David Bowie
ChangesNowBowie, BBC Radio 1, 8 January 1997

In addition to using Page’s riff on ‘The Supermen’, Bowie reused it in 1996 for ‘Dead Man Walking’.

It’s a reflection on getting older. I recently worked with Neil Young at a benefit: he played acoustically with two members of Crazy Horse and they would slowly dance in a tight tribal circle. It was so moving, so poignant, they seemed to evoke and bring to life all that their youthful dreams and energies rested on: Rock and Roll lives on. The song owes a considerable amount to that performance. The guitar riff is the very first one anyone taught me: Jimmy Page came to a recording session I did with one of those groups I had in the mid-60s. He was [producer] Shel Talmy’s session guitar player. He said, ‘try this’: it was really effective. ‘I can’t use it: you can have it.’ It became ‘Supermen’, and was revived on this one.
David Bowie
Earthling press release

We had electric guitars with speakers built into them – it had this phasing-type sound. We liked the way it sounded, so we sampled it [on ‘Dead Man Walking’]. That was a starting point.
Reeves Gabrels
David Bowie: Ultimate Record Collection (Uncut)

Mike Garson, best known for his freestyle solo on ‘Aladdin Sane’, played bebop jazz piano towards the end of the song.

This is the only Bowie album that I ever played any bebop jazz on, which occurs on the fade-out of ‘Dead Man Walking’. I’m playing these crazy right-hand piano lines, which I could never fit in to David music. Anything that I had studied, he found a place for it, whether it was classical, jazz, avant-garde, pop, gospel. He’d go to that part of my brain and ask for it.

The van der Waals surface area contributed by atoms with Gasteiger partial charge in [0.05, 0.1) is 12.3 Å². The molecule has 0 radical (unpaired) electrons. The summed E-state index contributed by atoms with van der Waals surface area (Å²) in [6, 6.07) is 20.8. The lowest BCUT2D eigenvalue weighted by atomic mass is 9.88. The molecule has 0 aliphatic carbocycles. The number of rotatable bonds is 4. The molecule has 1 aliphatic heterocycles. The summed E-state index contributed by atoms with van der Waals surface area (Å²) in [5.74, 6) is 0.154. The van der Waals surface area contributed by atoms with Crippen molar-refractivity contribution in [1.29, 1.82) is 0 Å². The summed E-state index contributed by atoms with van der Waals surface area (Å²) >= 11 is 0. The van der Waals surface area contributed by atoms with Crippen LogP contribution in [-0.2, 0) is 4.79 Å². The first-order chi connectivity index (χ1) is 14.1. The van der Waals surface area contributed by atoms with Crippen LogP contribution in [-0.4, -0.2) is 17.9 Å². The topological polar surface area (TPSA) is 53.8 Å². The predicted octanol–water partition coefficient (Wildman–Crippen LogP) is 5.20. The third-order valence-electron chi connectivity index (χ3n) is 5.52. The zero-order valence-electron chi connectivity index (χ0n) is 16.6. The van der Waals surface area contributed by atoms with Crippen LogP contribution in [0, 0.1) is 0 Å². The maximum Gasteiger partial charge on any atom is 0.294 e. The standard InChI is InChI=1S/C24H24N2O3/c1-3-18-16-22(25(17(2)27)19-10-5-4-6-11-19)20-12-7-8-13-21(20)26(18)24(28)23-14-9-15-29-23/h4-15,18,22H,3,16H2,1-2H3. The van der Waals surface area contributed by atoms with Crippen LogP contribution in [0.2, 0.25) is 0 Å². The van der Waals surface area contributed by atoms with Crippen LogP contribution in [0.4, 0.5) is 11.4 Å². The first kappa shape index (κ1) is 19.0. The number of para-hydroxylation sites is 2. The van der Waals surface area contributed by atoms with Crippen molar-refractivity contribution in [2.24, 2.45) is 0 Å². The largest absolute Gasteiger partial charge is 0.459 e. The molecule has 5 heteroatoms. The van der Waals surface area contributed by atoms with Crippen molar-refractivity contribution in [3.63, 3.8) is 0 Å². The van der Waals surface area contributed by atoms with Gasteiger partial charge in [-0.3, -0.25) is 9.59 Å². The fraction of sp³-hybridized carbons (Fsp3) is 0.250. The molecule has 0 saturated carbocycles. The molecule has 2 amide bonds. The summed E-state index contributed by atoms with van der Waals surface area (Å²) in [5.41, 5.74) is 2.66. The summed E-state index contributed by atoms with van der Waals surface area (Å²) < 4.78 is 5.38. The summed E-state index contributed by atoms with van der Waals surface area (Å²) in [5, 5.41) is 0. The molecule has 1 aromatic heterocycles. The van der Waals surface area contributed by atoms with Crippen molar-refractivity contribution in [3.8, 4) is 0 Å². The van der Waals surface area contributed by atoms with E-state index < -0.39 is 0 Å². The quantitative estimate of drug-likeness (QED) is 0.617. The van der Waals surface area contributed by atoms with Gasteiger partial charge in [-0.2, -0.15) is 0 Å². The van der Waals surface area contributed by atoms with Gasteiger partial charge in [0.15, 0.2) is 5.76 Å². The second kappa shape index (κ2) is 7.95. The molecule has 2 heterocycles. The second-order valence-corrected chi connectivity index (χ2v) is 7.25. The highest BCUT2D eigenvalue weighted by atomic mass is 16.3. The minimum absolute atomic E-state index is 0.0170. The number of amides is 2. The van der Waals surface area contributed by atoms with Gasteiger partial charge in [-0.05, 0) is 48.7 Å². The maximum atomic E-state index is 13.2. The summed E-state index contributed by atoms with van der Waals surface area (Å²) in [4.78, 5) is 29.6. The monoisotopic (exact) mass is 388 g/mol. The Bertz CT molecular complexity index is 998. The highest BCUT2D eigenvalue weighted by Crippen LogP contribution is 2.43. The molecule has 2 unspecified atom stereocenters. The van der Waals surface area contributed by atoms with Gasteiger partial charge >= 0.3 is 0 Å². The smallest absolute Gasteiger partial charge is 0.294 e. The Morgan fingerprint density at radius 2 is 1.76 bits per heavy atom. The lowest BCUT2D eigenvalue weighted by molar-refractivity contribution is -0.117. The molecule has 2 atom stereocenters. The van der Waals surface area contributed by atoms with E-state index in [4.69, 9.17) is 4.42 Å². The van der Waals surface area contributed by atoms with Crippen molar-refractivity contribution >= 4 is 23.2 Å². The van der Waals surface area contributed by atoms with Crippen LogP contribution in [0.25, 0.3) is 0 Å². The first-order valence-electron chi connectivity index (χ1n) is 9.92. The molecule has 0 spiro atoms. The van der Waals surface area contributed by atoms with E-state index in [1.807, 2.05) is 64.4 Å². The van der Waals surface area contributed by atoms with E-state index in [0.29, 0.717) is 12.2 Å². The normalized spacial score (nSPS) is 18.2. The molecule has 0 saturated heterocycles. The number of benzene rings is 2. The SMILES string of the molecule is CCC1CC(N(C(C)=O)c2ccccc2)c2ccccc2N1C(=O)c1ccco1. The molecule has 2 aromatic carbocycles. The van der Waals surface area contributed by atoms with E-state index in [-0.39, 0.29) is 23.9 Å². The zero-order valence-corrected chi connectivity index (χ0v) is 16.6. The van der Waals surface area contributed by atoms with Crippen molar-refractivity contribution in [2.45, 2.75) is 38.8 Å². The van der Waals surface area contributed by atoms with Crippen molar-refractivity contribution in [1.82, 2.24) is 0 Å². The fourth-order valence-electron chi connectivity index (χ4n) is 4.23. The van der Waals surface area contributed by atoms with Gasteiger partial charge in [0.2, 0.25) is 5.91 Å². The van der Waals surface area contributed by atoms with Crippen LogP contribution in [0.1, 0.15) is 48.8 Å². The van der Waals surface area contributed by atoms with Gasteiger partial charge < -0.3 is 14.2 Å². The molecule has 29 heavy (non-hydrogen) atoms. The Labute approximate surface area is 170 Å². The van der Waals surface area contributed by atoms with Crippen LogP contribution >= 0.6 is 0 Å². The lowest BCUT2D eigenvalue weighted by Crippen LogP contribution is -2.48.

Mike Garson
David Bowie: Ultimate Record Collection (Uncut)

The lyrics of the second verse were a late addition, written by Bowie to order when co-producer Mark Plati realised they were missing from the master tape.

When we were mixing, there was no second verse to it. It hadn’t happened yet; we were just working on other things. Then we’re going to mix it and I’m like, ‘Hey man, there’s no second verse to this song. I just put the first verse in there as a placeholder.’ And he’s like, ‘Oh, right,’ and he goes back to the couch. He starts scribbling something, and 10 minutes later it’s like, ‘OK.’ He goes in and my jaw hits the floor – that came out in 10 minutes. That would happen a lot and you’re like, ‘Where does this come from?’ It’s part of being a writer, a well-read person and a curious person – after a while it was not so shocking.
Mark Plati
David Bowie: Ultimate Record Collection (Uncut)

Also scattered throughout the song were sampled vocals by bass guitarist Gail Ann Dorsey.

Gail had been doing some vocal part, and as I was prone to do generally, I would record everything. A lot of times I would take what people had done or said and throw it in odd places just to see what would happen. I was used to this whole ‘happy accidents’ thing that would always happen, and especially having a musical head I knew how to make things work. Gail did some ad libs and I would sprinkle them wherever, and they’re in ‘Dead Man Walking’.
Mark Plati
David Bowie: Ultimate Record Collection (Uncut)

‘Dead Man Walking’ was nominated for a Grammy Award for Best Male Rock Vocal Performance, but lost out to ‘Cold Irons Bound’ by Bob Dylan.